CBD is not a cure-all – here’s what science says about its real health benefits
Over the last five years, an often forgotten piece of U.S. federal legislation – the Agriculture Improvement Act of 2018, also known as the 2018 Farm Bill – has ushered in an explosion of interest in the medical potential of cannabis-derived cannabidiol, or CBD.
After decades of debate, the bill made it legal for farmers to grow industrial hemp, a plant rich in CBD. Hemp itself has tremendous value as a cash crop; it’s used to produce biofuel, textiles and animal feed. But the CBD extracted from the hemp plant also has numerous medicinal properties, with the potential to benefit millions through the treatment of seizure disorders, pain or anxiety.
Prior to the bill’s passage, the resistance to legalizing hemp was due to its association with marijuana, its biological cousin. Though hemp and marijuana belong to the same species of plant, Cannabis sativa, they each have a unique chemistry, with very different characteristics and effects. Marijuana possesses tetrahydrocannabinol, or THC, the chemical that produces the characteristic high that is associated with cannabis. Hemp, on the other hand, is a strain of the cannabis plant that contains virtually no THC, and neither it nor the CBD derived from it can produce a high sensation.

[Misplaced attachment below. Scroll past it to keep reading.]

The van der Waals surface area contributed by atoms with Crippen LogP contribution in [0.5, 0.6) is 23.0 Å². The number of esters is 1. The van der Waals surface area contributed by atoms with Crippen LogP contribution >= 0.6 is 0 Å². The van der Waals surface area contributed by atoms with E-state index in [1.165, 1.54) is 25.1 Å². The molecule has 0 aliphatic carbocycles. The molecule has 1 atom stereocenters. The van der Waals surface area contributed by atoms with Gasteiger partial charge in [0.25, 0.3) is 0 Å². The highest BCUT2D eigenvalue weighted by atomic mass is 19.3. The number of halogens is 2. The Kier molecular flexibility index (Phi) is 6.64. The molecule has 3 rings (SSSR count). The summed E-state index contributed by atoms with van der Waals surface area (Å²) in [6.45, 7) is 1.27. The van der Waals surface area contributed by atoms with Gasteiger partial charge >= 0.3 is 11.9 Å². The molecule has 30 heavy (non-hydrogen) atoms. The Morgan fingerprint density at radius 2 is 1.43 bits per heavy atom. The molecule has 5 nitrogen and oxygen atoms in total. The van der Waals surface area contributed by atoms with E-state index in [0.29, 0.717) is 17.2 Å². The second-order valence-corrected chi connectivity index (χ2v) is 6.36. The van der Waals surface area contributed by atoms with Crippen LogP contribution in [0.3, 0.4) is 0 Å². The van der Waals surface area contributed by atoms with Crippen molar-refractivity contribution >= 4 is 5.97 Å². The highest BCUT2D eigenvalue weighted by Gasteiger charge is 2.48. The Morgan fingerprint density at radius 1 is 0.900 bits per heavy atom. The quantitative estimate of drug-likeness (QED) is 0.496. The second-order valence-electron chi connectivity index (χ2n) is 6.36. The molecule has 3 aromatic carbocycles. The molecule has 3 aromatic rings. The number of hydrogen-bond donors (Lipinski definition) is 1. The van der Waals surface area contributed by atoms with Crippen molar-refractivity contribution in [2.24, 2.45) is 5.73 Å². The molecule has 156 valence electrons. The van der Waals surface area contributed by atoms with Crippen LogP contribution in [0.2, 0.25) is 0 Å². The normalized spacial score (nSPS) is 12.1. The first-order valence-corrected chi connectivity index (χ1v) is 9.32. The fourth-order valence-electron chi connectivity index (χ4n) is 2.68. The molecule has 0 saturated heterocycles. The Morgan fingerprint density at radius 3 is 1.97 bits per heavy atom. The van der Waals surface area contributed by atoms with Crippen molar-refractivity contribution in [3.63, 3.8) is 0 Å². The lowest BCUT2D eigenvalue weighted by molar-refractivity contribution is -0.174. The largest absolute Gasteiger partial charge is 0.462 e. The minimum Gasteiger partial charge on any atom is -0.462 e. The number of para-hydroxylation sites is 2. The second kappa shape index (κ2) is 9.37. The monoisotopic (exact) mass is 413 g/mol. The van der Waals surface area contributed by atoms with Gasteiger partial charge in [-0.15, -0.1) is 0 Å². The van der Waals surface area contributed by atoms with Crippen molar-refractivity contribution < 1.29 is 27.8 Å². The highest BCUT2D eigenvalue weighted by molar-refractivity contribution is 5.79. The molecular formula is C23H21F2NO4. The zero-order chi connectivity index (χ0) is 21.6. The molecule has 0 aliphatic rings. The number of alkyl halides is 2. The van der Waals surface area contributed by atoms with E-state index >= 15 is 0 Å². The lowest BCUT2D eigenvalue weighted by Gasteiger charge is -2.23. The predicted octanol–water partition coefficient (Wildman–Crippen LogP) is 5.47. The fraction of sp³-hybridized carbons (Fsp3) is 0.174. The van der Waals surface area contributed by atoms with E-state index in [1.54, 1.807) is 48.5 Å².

As a professor and chair of the department of pharmacology at Penn State, I have been following research developments with CBD closely and have seen some promising evidence for its role in treating a broad range of medical conditions.